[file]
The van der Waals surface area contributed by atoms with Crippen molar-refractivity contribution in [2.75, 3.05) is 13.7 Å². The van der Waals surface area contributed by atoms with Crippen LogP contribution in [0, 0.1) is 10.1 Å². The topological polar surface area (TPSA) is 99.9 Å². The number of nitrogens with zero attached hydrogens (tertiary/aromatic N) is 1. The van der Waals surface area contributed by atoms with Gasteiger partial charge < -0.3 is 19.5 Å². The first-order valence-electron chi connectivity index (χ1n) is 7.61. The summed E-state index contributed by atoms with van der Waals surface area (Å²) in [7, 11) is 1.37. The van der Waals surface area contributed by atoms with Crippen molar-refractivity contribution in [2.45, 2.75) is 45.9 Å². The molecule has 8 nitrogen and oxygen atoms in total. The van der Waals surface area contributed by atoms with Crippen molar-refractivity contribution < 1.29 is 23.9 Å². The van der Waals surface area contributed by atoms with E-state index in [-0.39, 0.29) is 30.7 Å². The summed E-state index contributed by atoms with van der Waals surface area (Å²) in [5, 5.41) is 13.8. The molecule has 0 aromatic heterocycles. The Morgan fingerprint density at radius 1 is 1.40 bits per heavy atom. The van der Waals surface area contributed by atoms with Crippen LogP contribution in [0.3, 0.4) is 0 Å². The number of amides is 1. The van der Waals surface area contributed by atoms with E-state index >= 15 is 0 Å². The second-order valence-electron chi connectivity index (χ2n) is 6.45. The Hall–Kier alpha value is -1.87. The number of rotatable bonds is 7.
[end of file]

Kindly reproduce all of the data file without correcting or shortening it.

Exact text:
The van der Waals surface area contributed by atoms with Crippen molar-refractivity contribution in [2.75, 3.05) is 13.7 Å². The van der Waals surface area contributed by atoms with Crippen LogP contribution in [0, 0.1) is 10.1 Å². The topological polar surface area (TPSA) is 99.9 Å². The number of nitrogens with zero attached hydrogens (tertiary/aromatic N) is 1. The van der Waals surface area contributed by atoms with Gasteiger partial charge < -0.3 is 19.5 Å². The first-order valence-electron chi connectivity index (χ1n) is 7.61. The summed E-state index contributed by atoms with van der Waals surface area (Å²) in [7, 11) is 1.37. The van der Waals surface area contributed by atoms with Crippen molar-refractivity contribution in [2.45, 2.75) is 45.9 Å². The molecule has 8 nitrogen and oxygen atoms in total. The van der Waals surface area contributed by atoms with Crippen molar-refractivity contribution < 1.29 is 23.9 Å². The van der Waals surface area contributed by atoms with E-state index in [-0.39, 0.29) is 30.7 Å². The summed E-state index contributed by atoms with van der Waals surface area (Å²) in [5, 5.41) is 13.8. The molecule has 0 aromatic heterocycles. The Morgan fingerprint density at radius 1 is 1.40 bits per heavy atom. The van der Waals surface area contributed by atoms with Crippen LogP contribution in [0.3, 0.4) is 0 Å². The number of amides is 1. The van der Waals surface area contributed by atoms with E-state index >= 15 is 0 Å². The second-order valence-electron chi connectivity index (χ2n) is 6.45. The Hall–Kier alpha value is -1.87. The number of rotatable bonds is 7.